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Home arrow Education arrow Early Childhood Education in Aotearoa New Zealand: History, Pedagogy, and Liberation
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Policy documents—The Meade report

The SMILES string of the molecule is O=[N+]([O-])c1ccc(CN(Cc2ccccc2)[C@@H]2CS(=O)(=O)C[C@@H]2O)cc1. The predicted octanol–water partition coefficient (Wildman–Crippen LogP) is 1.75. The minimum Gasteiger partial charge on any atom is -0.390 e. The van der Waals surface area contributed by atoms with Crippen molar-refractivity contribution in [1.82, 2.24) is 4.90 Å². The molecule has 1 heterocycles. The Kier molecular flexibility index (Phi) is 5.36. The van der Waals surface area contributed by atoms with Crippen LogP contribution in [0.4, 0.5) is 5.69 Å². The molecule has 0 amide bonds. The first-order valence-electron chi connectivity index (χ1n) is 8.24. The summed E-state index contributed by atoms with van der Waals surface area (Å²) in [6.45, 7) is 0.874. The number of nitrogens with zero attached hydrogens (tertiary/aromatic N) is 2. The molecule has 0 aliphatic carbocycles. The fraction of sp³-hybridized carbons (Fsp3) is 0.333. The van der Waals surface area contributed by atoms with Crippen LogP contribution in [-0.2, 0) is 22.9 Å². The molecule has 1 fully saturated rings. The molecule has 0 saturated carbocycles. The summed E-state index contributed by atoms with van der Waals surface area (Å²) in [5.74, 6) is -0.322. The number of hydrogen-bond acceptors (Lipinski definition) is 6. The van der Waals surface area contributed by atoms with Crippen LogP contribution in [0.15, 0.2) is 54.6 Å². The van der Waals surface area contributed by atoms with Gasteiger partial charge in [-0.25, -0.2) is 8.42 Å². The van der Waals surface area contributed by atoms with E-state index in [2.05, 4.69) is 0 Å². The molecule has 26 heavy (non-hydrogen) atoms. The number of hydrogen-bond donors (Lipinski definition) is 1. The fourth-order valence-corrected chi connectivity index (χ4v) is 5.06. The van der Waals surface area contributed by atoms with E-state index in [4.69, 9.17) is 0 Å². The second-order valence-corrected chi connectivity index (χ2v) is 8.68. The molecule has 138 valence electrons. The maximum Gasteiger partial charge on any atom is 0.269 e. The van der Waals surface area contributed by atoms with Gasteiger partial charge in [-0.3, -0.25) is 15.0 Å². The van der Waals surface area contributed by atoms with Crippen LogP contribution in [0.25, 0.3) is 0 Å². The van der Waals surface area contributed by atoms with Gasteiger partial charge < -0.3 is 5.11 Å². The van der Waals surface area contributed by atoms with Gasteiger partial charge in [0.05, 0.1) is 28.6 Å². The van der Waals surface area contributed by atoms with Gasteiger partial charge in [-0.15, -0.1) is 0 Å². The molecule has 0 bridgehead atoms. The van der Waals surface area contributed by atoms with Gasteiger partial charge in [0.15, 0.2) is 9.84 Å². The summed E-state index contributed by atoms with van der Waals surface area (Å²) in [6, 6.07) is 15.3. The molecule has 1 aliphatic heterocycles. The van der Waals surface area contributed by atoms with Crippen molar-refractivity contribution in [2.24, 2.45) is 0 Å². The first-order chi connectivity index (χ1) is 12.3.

In 1988 ECE came fully under the Education Department (now the Ministry of Education). The Working Group Report (known as the Meade Report) (Meade, 1988) promised much in terms of equity across the ECE sector (quality provision, more parental choice, adequate funding) but did not translate into appropriate policy (see Before Five, 1988). The Meade Report noted the place of te reo Maori and tikanga Maori as concerns of Maoridom and as central tenets of quality ECE provision and the terms of reference included Treaty recognition. Skerrett-White (2001), however, argued that an unintended outcome of that Report was that it locked Kohanga Reo settings into a pattern of decline and stated, “The writing was on the wall that TKR would not only be shifted to ‘education’ [portfolio], but that it would be subjected to the same educational reforms of marketization and regulation as other educational providers” (p. 14). In other words, TKR was to be subjected to a regulatory framework meant for the whitestream sector.

 
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